The exact calendar months which spawning occurs in this species can vary across cubera’s range but these fish reproduce during the late spring to late summer with peak activity in Florida occurring in June and July. The lunar cycle plays a role with spawning however peak spawning activity does not always occur with highest catch rates for a variety of hypothesized reasons. One thought is that full moon conditions can make fishing tackle more visible, deterring the bite of these nocturnal predators. Another hypothesis is that pre spawning female fish may have reduced feeding activity because of their gonads filled with eggs physically adding pressure on their digestive system. As a result, fisheries dependent catch data for spawning activity varies throughout the lunar cycle and between sexes. One 2016 published study of acoustically tagged cubera snapper in the US Virgin Islands recorded a high number of detections of fish visiting spawning sites a week before and a week after the full moon between the months of May-November. Spawning in cubera is cued by multiple factors including water temperature, time of day and lunar cycles with observations of spawning behavior occurring around sunset. Cubera are mostly a solitary species however during spawning season this species forms large aggregations dozens to hundreds of individuals near structures such as deep water shelves, reefs and wrecks. When spawning, small groups of 3-6 fish break off the larger aggregation, rise in the water column and descend back down releasing eggs and sperm. The buoyant eggs hatch within 24 hours and newly hatched larvae drift the water column for ~29 days before resembling a more familiar fish form and settling into their juvenile habitat. Cubera can become reproductive at 4-5 years old which correlates to 21.5 inches in total length. This species can grow rapidly for the first 12 years of their lives. In a 2017 publish paper of 106 aged fish the average size for a 5-year-old cubera was 27.7 inches; however, fish over 39 inches had variable ages of 11 to 55 years. This variability with size and age is common with longer lived large reef fish.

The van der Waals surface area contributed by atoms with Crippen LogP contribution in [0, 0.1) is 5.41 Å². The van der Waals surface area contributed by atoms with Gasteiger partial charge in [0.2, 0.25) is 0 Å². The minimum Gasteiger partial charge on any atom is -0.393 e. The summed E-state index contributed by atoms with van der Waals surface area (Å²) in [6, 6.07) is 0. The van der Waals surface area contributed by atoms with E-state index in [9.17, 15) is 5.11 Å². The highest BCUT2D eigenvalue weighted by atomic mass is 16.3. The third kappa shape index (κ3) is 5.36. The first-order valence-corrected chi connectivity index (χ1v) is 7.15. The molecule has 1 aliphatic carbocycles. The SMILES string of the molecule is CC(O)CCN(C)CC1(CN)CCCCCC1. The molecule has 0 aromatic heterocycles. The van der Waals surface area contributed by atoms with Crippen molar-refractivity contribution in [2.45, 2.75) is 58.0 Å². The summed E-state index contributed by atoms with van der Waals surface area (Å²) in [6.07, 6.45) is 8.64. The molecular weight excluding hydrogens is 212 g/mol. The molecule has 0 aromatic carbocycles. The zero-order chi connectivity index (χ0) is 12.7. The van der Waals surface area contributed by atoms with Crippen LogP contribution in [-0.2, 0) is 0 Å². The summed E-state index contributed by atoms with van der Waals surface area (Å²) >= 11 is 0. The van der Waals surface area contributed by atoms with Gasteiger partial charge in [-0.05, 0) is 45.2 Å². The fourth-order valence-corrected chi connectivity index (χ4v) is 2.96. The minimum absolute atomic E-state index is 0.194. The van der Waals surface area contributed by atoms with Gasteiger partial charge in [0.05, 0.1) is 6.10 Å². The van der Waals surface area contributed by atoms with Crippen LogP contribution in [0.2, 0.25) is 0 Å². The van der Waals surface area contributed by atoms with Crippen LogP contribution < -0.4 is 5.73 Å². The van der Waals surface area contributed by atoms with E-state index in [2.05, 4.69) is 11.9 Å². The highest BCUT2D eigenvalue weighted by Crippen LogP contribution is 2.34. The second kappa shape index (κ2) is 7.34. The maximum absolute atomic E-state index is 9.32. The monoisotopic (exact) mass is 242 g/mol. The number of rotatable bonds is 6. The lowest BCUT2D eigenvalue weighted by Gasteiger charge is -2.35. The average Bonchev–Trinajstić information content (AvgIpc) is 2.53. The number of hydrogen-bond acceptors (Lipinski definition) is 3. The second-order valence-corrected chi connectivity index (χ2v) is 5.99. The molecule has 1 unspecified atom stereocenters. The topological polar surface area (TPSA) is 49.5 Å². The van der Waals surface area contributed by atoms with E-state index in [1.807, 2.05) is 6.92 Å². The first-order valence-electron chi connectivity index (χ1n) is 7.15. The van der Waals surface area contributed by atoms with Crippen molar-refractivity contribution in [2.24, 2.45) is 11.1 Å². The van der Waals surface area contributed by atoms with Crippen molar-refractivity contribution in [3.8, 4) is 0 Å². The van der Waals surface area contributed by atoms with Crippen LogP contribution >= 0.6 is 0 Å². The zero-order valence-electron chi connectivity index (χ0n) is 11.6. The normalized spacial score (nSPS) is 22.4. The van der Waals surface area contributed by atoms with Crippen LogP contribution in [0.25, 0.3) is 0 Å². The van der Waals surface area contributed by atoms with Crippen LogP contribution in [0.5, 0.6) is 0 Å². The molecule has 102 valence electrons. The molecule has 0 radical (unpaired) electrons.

Sustainability of Cubera